Our mothers always told us not to sell ourselves short. Her point was that we shouldn’t underestimate ourselves.

But when you sell a stock short, you’re saying that other investors have overestimated it. You think it’s worth a lot less than they do. By short selling, you hope to benefit from a fall in the stock’s price.

Selling yourself short isn’t nearly as financially painful as wrongly selling a stock short. This lesson covers what short selling is, its risks, and why you shouldn’t bother.

What is short selling?

When you buy a stock, you’re taking what’s called a long position in the stock. You think  its price will rise and you will be able to sell for a profit. If you take a short position in a stock, however, you are betting on the opposite – that the stock price will go down, and you will profit from the decline.

The upside-down version of owning the stock, or selling the stock short, involves borrowing the stock from another investor. You’re obligated to replace those shares in the future, but you hope to buy them at a lower price than they are currently selling for. So you sell the borrowed shares now in the hopes that the stock will decline. If the stock’s price does fall, you then buy the stock back at the lower price and return the borrowed shares.

Here’s an example. You think BP’s stock is overpriced at £5.80 per share, so you decide to short it. Your broker borrows 1,000 BP shares from another investor and sells them, netting you about £5,800.

Let’s say you were right about it being a poor investment, and the stock falls to £2.90 per share. Now you can buy 1,000 shares for just £2,900 and return them to your broker. You pocket £2,900, less whatever you have to pay for the broker’s services. Not bad. And you thought stocks had to go up to make mone.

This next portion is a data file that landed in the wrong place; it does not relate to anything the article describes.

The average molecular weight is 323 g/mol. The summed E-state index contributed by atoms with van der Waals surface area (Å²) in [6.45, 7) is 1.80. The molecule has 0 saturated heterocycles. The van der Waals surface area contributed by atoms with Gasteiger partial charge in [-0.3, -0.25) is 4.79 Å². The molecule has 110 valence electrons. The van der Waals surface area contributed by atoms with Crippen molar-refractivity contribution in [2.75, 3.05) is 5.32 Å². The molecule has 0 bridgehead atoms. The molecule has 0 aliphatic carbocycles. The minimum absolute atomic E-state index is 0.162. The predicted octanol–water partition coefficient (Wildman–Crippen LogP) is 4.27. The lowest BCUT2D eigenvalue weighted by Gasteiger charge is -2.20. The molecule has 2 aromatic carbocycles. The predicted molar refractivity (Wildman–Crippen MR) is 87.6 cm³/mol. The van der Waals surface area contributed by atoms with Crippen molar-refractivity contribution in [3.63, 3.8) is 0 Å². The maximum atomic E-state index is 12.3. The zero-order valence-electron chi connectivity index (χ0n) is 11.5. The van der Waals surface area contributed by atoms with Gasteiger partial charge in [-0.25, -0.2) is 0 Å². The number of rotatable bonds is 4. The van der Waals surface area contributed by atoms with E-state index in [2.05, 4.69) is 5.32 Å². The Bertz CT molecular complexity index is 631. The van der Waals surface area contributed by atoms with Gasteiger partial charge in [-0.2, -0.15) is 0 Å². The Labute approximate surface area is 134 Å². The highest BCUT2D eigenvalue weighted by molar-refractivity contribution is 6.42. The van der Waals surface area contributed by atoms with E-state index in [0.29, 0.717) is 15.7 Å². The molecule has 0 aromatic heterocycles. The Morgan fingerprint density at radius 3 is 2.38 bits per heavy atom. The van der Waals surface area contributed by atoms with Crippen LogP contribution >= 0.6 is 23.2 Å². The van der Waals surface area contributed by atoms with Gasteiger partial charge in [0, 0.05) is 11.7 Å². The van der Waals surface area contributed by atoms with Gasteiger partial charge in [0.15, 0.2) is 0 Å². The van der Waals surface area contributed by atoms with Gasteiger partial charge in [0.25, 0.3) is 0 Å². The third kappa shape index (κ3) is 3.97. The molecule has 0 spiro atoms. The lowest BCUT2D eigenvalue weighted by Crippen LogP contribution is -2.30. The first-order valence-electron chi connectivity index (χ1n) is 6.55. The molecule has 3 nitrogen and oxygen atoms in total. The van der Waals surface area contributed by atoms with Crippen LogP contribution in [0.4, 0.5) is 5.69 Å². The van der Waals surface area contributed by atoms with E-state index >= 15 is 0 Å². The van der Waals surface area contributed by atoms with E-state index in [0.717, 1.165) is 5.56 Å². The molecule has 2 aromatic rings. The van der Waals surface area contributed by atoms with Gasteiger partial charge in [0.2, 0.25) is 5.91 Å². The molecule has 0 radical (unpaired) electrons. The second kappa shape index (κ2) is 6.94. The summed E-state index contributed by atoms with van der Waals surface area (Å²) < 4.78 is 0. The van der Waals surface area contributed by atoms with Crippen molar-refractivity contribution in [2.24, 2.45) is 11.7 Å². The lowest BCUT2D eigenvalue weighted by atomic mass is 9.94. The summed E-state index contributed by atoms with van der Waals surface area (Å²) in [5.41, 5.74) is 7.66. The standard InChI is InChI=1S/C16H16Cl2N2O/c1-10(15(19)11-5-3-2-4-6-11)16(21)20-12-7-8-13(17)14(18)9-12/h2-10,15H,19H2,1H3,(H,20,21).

The risks of short selling

Short selling has its problems, though. For starters, your profit potential is limited because a stock price can’t drop below zero. When you take a long position in a stock, your profit potential is limitless because there’s no ceiling for the price.

The biggest risk, however, is losing your shorts. If you sell short and the stock price goes up instead of down, you must now pay a higher price for them. The stock market goes up more often than it goes down. Also, when you sell short, your losses are potentially unlimited. If you take a long position, the worst you can do is lose your investment.

Why you shouldn’t bother

You may be thinking to yourself that we’re being a little dramatic. Surely it can’t be that hard to avoid getting burned that badly. After all, you can buy back the shares before they climb that high and limit your losses.

Maybe you can. But knowing just when to act is tough. Even the pros have been burned trying to short stocks.

If professional money managers can get it wrong, what makes you think you can do it?

Paul McLardie is a partner at Total Wealth Management. Contact him at Paul.mclardie@t-wm.com